Underlying Budget issues will have to be tackled

Inside Politics: Brian Cowen's Budget won't have done Fianna Fáil's chances in the forthcoming election any harm, but its political…

Inside Politics:Brian Cowen's Budget won't have done Fianna Fáil's chances in the forthcoming election any harm, but its political consequences will probably be broadly neutral, a bit like the financial provisions of the measure itself. It was a Budget that had something for everybody and was designed to offend nobody - with an election so close at hand.

While it is easy to understand why the Minister for Finance was anxious to avoid any political risks in the Budget, there is a lingering sense of disappointment that he did not begin the process of tackling some of the big underlying issues that will confront the State over the next decade, such as public service reform or pensions.

Fine Gael finance spokesman Richard Bruton was right to point up the failure to do anything about reforming a public sector that is gobbling up money far faster than the rate of economic growth, is not efficient and is not delivering to the public.

Some of the most intractable problems facing the State, such as the state of the health services and the slowness in delivering major infrastructural projects, are a direct consequence of rigid structures and a poor decision-making process.


To be fair to Mr Cowen, nobody really expected him to confront powerful vested interests on the eve of an election, but it is something that will have to be tackled in the years ahead and the longer it is put off the more difficult it is going to be.

The slowness of the Government to take on any vested interest, no matter how small, as was the case with the salmon drift-net fishermen, indicates that it is not just at election time that difficult decisions are avoided.

An area where the Minister could have begun real reform, or at least got debate going, was the subject of pensions. While the improvements in the old age pension were certainly welcome, a real problem for the future is that so many younger people in the workforce are not putting anything aside for pension provision. This is hardly surprising with traditional defined benefit pension schemes biting the dust all over the private sector, but in the decades ahead there will be a huge problem of underfunding unless something is done soon.

Minister for Social Welfare Seamus Brennan has been fighting the good fight in an effort to get the Department of Finance and employers to face up to the need for radical thinking, but he has been largely ignored. One of the problems is that politicians and public servants have such incredibly good pensions themselves that they appear oblivious to what is happening to the bulk of the workforce.

It seems the election will have to be got out of the way before underlying problems like these will be faced up to, although everybody knows it would be better to begin tackling thorny long-term issues in the current time of plenty, rather than waiting until the boom is over. In Irish politics, though, it seems that it takes a real crisis to force politicians to face up to the need for tough decision- making.

Mr Cowen's approach to car tax was a clear example of caution born of electoral considerations. He rightly announced that he intended reforming vehicle registration tax to reward people who choose to drive lower-emission cars. However, he deferred introducing the system for a year on the basis that consultation was required.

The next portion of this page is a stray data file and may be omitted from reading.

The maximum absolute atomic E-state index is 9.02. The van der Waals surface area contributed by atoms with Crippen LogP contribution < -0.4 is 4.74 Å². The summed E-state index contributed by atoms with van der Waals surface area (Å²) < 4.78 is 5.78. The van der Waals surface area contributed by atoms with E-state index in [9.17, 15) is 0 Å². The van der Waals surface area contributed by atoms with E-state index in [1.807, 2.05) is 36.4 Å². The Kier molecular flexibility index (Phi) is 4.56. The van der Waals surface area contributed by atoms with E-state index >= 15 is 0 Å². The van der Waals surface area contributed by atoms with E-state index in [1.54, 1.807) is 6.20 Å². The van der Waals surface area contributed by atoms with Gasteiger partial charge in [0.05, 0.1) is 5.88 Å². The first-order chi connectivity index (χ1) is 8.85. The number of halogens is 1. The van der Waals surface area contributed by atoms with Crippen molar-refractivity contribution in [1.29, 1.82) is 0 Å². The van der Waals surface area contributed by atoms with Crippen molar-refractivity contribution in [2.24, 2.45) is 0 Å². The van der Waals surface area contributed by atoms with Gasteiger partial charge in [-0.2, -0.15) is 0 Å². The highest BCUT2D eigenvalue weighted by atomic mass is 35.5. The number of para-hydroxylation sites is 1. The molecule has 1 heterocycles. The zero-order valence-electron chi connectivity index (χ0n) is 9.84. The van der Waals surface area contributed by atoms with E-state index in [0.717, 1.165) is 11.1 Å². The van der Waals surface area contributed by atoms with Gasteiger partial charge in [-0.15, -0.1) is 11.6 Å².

Of course the real reason for the delay is not the requirement for consultation but the requirement not to lose a single potential vote from petrol-guzzling SUV owners who will object to paying more car tax.

The Budget provision for the elderly was certainly welcome and it was a continuation of a trend that had already been set in train in previous budgets. The fact that the elderly are more inclined to vote than younger people will naturally not have been lost on Mr Cowen but that should not detract from the rightness of the decision to give a substantial increase in both the contributory and non-contributory pensions. Hopefully, the resources will be there to keep pensions increasing by a little more than inflation in the years ahead.

The return of tax-cutting to the political agenda was another measure clearly influenced by electoral considerations. It is less than two years since the Taoiseach announced that the days of tax cuts were over but a combination of pressure from Michael McDowell and a desire to keep voters sweet combined to bring the top rate down by 1 per cent. The pledge to reduce it by another 1 per cent next year was a carrot being dangled in front of voters' noses, as the money was there to do it last Wednesday if Mr Cowen wanted.

One little warning light in the budgetary arithmetic is Mr Cowen's decision to assume the property boom is going to continue at the same pace of the past few years in terms of his tax revenue estimates.

The Minister has been criticised for grossly underestimating tax revenue over the past few years, with much of that arising from stamp duty and other revenue generated by the property boom. There may be a danger he may now have gone to the other extreme and overestimated the continuing revenue for the coming year.

Overall, Government TDs were delighted at the Budget, as the standing ovation for Mr Cowen demonstrated. However, the more experienced of them were not getting carried away with one of the sharpest strategic thinkers on the Government side calculating that the Budget had already been factored into the equation by the public in recent polls. Even if that is true, it still leaves the Coalition in a very strong position with the Opposition needing a lot of luck and determination to make a fight of it in the election.